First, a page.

You likely lived with your fibromyalgia for years before you actually got diagnosed. You suffered from unexplained pain all over your body, difficulty sleeping, and constant fatigue. You may have visited multiple doctors in a desperate search for an explanation.
Now that you know what it is, you feel relieved to finally give your pain a name, and validated after years of trying to explain your mysterious symptoms. But those feelings soon take a back seat to a whole new set of questions: Is there a treatment? Is there a cure? Is this my fate?
Here to answer your questions and give you hope, our triple-board certified physiatrist, Dr. Stanley Mathew at American Rehabilitation Medicine in Cedar Rapids, Iowa, specializes in medication pain management and helps fibromyalgia sufferers lead happy, healthy lives.
Is fibromyalgia curable?
Fibromyalgia is a life sentence but not a death sentence. Once you have fibromyalgia, you have it for life, so it’s important to seek treatment and learn how to mitigate the symptoms and prevent them from taking over your life. First step: know what you’re facing.
Fibromyalgia is a physiological/genetic disorder that causes chronic widespread pain, and there’s no known cure for it. It only affects about 4% of Americans, primarily women, but if it runs in your family, you’re at a higher risk than most. It may stay latent for years only to be triggered by an emotionally or physically traumatic event. Having certain autoimmune disorders like lupus and rheumatoid arthritis also increase your chances of developing fibromyalgia. Until there’s a cure, pain management remains the cornerstone of fibromyalgia treatment.
Your fibromyalgia is here to stay, but you can live with it
Believe it or not, the day you received your fibromyalgia diagnosis was an effective treatment by itself. If you experienced a degree of pain relief around that time, you can thank your brain. While your condition was still unknown to you, you likely operated at a high level of stress and frustration — two factors responsible for elevated pain levels. But once you were diagnosed with fibromyalgia, your brain relaxed and released the stress. Here’s what happens.
Fibromyalgia pain localizes in 18 highly sensitive tender points throughout your body. The lightest physical touch in any of these spots can send you reeling, because your brain and spinal cord process pain abnormally. But once you understand that the pain is a malfunction rather than a sign you’ve been injured, your mind can override the sensation to a degree and work past it.
There are also things you can do to help:
Beyond the relief from your initial diagnosis, ongoing discovery and self-awareness play key roles in your treatment. Cognitive behavioral therapy allows you to identify negative behavioral patterns and replace them with positive responses that reduce stress and pain.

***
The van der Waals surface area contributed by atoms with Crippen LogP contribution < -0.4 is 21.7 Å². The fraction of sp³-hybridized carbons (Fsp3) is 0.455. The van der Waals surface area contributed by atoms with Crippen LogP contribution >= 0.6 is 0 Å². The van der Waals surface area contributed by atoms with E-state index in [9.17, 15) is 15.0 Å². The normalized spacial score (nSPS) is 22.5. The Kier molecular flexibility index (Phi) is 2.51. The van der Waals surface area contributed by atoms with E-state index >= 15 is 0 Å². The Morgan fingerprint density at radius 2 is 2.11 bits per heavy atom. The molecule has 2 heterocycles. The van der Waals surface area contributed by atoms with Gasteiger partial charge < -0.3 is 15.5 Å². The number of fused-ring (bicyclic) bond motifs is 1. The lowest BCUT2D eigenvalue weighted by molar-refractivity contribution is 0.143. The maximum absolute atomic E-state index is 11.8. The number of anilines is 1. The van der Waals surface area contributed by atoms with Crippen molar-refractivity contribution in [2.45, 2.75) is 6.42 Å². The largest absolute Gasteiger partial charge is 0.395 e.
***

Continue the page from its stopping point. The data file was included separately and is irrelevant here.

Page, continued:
Take stress seriously
Stress is a common fibromyalgia trigger, so it’s important to keep it to a minimum. Because life comes with stress, and you can’t avoid it all, learning to deal with it calmly and positively can keep your symptoms at bay. Breathing exercises, meditation, and prayer can all help you cope with stress.
Fatigue, another hallmark of fibromyalgia, makes living with the condition a challenge. Many of our patients say they wake up feeling tired, which leads us to another issue to address: sleep hygiene.
People with fibromyalgia tend to sleep lightly and wake often. When they do, it’s difficult to get back to sleep. Dr. Mathew can help you manage your pain so you sleep better and take advantage of the restorative benefits of quality rest.
We understand that the last thing you want to do when you’re in pain is move. But moving more may actually be a key to alleviating the pain in the first palace, which breaks the cycle of pain and inactivity for many people.
Exercise releases endorphins, your body’s natural “feel good” hormones. These chemicals interact with the pain receptors in your brain and lower your perception of pain. Aerobic exercise is especially beneficial, so think swimming, cycling, and walking. Yoga is a good way to increase flexibility and strength.
When the pain gets beyond your control
Together, you and Dr. Mathew can develop an individualized plan that will help you minimize your chronic fibromyalgia symptoms and allow you to live and function freely. But despite your best efforts, bad days happen.
When you’re going through a rough patch, Dr. Mathew offers advanced pain management treatments, such as trigger point therapy, electrical stimulation, ultrasound therapy, corticosteroid injections, anti-inflammatories, and pain-killing medications to help you overcome flare-ups and setbacks.
To learn more about living with fibromyalgia and partnering with Dr. Mathew in your treatment plan, call us at 319-369-7331, or request an appointment online today.